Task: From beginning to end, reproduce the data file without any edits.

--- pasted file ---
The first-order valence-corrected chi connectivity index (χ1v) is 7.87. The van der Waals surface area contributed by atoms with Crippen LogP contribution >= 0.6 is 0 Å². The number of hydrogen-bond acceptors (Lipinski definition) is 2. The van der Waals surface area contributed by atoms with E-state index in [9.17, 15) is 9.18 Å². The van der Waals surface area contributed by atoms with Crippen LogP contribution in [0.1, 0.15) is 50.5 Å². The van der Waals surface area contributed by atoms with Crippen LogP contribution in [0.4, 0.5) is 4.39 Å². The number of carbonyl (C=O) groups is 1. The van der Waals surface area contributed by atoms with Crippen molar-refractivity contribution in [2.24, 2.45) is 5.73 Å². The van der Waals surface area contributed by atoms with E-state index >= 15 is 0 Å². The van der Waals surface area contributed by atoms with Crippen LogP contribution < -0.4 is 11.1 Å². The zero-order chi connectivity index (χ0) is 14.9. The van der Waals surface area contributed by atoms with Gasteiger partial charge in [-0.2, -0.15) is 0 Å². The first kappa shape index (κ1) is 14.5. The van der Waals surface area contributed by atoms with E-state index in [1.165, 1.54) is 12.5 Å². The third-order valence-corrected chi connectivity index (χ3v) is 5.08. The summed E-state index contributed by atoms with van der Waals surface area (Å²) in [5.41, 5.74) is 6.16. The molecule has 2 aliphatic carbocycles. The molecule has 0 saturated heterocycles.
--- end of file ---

The first-order valence-corrected chi connectivity index (χ1v) is 7.87. The van der Waals surface area contributed by atoms with Crippen LogP contribution >= 0.6 is 0 Å². The number of hydrogen-bond acceptors (Lipinski definition) is 2. The van der Waals surface area contributed by atoms with E-state index in [9.17, 15) is 9.18 Å². The van der Waals surface area contributed by atoms with Crippen LogP contribution in [0.1, 0.15) is 50.5 Å². The van der Waals surface area contributed by atoms with Crippen LogP contribution in [0.4, 0.5) is 4.39 Å². The number of carbonyl (C=O) groups is 1. The van der Waals surface area contributed by atoms with Crippen molar-refractivity contribution in [2.24, 2.45) is 5.73 Å². The van der Waals surface area contributed by atoms with E-state index >= 15 is 0 Å². The van der Waals surface area contributed by atoms with Crippen LogP contribution < -0.4 is 11.1 Å². The zero-order chi connectivity index (χ0) is 14.9. The van der Waals surface area contributed by atoms with Gasteiger partial charge in [-0.2, -0.15) is 0 Å². The first kappa shape index (κ1) is 14.5. The van der Waals surface area contributed by atoms with E-state index in [1.165, 1.54) is 12.5 Å². The third-order valence-corrected chi connectivity index (χ3v) is 5.08. The summed E-state index contributed by atoms with van der Waals surface area (Å²) in [5.41, 5.74) is 6.16. The molecule has 2 aliphatic carbocycles. The molecule has 0 saturated heterocycles.